The Design Museum will be open from noon to 4 p.m. in Room 124 of Cruess Hall. Professor Timothy McNeil and curator Adrienne McGraw will staff the exhibit, It's Bugged: Insects' Role in Design, which explores the connections between people and insects. This is a special opening just for Biodiversity Museum Day. (The exhibit opened Jan. 8 and continues through April 22; regular hours are weekdays from noon to 4 p.m. and Sundays from 2 to 4 p.m.) "It's Bugged" includes art from hornet nest paper; beetle-gallery sculptures, and insect-themed clothing from the Department of Design faculty and graduate students; and insect specimens from the Bohart Museum of Entomology and insect photos from UC Davis alumnus Alex Wild, curator of entomology at the University of Texas, Austin. Coordinators: Timothy McNeil, professor, and Adrienne McGraw, exhibition curator.
The Botanical Conservatory
The Botanical Conservatory, greenhouses on Kleiber Hall Drive, will be open from noon to 4 p.m. Visitors can expect a multi-sensory experience of a plethora of plants primarily from the tropical and subtropical biomes. Featured plants and displays include the always popular carnivorous plants, fruiting specimens of Chocolate (Theobroma) and Coffee (Coffea), various Amorphophallus species at various stages of leaf and possibly flowering individuals, an assortment of cacti, succulents and other desert dwellers, and finally an assortment of winter blooming South African Bulbs to further entice the senses. Coordinator: Ernesto Sandoval, collections manager.
Center for Plant Diversity Herbarium
The Center for Plant Diversity Herbarium, open from noon to 4 p.m. in Room 1026 of the Sciences Laboratory Building, central campus (off Kleiber Hall Drive), will exhibit Hmong medicinal and culinary herbs. Viewers can view and identify plants under the microscope and watch plant pressing and mounting demonstrations. A kids' area activity will include pressed plants/glue/paper. Coordinator: Ellen Dean, curator.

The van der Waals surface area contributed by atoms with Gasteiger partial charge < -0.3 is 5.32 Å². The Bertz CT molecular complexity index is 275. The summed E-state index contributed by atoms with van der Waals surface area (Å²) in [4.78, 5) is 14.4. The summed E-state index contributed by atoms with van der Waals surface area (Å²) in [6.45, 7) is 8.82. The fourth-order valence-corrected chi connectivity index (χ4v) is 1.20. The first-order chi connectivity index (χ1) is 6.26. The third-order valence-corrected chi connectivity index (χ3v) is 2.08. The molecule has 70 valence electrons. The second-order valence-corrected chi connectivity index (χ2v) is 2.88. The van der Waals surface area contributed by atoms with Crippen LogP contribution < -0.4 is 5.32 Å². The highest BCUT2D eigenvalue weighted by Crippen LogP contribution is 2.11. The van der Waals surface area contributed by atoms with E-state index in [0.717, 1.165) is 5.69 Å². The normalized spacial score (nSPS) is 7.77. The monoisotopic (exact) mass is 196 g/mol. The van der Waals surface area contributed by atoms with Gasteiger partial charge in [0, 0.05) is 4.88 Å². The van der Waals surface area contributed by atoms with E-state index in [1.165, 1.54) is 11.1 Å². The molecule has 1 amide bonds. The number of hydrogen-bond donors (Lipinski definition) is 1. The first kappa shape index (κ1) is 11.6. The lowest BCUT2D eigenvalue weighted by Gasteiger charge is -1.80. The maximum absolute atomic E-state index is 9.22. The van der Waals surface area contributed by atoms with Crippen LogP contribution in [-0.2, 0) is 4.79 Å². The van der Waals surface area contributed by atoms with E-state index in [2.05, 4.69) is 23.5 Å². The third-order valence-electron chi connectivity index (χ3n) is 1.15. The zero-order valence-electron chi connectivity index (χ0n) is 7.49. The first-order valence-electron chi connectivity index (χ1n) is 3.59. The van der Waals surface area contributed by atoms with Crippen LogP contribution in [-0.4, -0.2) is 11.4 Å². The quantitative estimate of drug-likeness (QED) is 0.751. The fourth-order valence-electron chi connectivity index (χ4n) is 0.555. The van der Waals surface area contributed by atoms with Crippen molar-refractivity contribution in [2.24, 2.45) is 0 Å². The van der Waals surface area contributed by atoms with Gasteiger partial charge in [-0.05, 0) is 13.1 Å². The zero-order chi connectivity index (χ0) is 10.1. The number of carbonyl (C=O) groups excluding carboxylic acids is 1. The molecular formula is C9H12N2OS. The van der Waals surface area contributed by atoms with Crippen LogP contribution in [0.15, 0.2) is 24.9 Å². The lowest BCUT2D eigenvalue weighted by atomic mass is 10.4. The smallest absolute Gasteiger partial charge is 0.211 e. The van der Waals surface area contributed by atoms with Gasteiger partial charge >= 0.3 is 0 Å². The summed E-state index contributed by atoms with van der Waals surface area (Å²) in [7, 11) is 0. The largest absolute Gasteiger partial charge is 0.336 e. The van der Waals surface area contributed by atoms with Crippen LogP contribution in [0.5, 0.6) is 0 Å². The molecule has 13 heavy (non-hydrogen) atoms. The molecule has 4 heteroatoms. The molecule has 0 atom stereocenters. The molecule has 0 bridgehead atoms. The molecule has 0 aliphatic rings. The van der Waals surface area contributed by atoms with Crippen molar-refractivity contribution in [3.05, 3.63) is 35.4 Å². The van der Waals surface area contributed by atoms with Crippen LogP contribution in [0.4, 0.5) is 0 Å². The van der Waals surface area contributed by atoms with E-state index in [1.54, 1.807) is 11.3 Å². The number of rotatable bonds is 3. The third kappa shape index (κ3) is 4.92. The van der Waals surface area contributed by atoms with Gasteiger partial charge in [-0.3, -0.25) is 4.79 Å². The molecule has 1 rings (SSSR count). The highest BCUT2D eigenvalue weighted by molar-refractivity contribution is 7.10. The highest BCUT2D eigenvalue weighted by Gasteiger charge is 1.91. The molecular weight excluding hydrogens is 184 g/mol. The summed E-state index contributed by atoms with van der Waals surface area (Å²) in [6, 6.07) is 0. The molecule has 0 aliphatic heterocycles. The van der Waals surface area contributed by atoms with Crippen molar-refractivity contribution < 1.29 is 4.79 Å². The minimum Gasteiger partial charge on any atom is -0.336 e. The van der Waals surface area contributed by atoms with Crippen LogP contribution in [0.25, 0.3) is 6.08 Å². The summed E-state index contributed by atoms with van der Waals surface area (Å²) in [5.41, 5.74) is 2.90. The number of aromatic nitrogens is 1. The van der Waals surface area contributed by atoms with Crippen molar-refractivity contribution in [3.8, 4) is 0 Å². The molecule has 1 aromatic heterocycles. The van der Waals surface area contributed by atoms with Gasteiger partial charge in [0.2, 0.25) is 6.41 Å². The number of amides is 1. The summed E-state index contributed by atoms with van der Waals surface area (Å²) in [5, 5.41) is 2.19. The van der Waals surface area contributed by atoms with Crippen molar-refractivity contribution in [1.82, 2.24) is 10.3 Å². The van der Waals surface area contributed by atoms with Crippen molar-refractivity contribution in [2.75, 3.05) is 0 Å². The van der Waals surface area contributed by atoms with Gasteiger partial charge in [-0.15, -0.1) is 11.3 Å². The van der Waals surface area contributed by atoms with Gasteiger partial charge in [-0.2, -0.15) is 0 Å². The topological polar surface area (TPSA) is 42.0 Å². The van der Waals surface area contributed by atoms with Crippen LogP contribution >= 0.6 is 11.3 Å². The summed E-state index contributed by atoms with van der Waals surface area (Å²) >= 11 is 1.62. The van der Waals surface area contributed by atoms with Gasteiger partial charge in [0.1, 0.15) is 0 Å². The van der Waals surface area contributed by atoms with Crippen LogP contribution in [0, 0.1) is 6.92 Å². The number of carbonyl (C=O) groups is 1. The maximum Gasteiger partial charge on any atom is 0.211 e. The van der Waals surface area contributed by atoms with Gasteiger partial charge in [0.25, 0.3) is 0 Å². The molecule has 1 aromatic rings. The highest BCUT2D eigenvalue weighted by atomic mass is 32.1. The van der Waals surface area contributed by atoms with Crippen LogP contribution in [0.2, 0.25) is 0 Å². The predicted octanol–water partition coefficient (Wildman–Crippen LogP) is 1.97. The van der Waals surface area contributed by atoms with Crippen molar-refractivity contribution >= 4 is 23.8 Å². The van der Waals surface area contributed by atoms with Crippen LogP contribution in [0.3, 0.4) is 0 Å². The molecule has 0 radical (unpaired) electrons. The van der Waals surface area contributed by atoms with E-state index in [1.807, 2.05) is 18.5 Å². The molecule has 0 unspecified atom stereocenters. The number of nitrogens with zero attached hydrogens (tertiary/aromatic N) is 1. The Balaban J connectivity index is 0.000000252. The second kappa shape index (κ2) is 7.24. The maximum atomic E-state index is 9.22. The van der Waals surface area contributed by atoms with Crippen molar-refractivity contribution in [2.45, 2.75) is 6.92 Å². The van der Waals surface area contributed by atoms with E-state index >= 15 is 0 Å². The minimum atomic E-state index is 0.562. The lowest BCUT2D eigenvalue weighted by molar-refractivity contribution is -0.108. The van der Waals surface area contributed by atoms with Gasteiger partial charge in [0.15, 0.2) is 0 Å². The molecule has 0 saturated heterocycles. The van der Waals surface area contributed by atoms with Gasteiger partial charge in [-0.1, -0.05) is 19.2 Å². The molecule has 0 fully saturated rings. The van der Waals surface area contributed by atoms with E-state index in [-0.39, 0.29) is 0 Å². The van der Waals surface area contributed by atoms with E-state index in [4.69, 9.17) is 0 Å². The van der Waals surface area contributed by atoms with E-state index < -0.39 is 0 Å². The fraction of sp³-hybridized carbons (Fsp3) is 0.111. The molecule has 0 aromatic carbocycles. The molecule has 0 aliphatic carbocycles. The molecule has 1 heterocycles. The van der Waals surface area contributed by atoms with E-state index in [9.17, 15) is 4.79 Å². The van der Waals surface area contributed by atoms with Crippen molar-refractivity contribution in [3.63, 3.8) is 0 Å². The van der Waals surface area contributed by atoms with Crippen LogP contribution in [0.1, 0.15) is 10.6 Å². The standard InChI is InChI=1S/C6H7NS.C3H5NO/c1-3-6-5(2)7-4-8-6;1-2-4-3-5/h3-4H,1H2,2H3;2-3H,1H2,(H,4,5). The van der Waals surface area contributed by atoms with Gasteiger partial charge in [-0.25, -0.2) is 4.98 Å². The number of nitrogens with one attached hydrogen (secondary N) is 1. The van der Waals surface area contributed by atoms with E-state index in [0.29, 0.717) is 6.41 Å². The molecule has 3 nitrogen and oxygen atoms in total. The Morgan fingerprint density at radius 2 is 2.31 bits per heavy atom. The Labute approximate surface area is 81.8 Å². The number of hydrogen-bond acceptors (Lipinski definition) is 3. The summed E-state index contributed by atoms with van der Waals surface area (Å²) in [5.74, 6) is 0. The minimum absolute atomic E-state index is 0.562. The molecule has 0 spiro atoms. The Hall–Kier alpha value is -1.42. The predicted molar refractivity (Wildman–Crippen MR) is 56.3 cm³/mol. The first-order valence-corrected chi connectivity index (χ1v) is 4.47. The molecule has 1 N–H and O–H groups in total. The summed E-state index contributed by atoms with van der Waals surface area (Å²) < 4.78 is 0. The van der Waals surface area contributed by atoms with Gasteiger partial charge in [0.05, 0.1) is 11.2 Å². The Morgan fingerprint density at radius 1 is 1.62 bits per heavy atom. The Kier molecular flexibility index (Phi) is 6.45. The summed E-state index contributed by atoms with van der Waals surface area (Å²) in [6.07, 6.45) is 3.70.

Häagen-Dazs Honey Bee Haven
Häagen-Dazs Honey Bee Haven, a half-acre bee demonstration garden next to the Harry H. Laidlaw Jr. Honey Bee Research Facility, Bee Biology Road, will be open from noon to 4 p.m. Activities include catch-and-release bee viewing and making "Feed the Bees" seed cookies. The haven was installed in the fall of 2009. A six-foot-long bee sculpture, Miss Beehaven, by artist Donna Billick, co-founder and co-director of the UC Davis Art/Science Fusion Program, anchors the haven. Other art, coordinated by entomology professor Diana Ullman, co-founder and director of the Art/Science Fusion Program, and Billick, also graces the haven. Guests will see bee condos occupied by leafcutter bees and mason bees. Robbin Thorp, distinguished emeritus professor of entomology, has recorded more than 80 different species of bees in the garden. Coordinator: Christine Casey, academic program management officer.
The nematode collection will open from noon to 4 p.m. in the Science Laboratory Building, central campus (off Kleiber Hall Drive). Visitors can expect to see live and preserved nematode specimens. Highlights include the huge jars of whale intestinal worms. Nematodes, also called worms, are elongated cylindrical worms parasitic in animals or plants or free-living in soil or water. They exist in almost every known environment. The many different species eat everything from bacteria and fungi to plant and animal tissue. Coordinator: Corwin Parker, nematology doctoral student.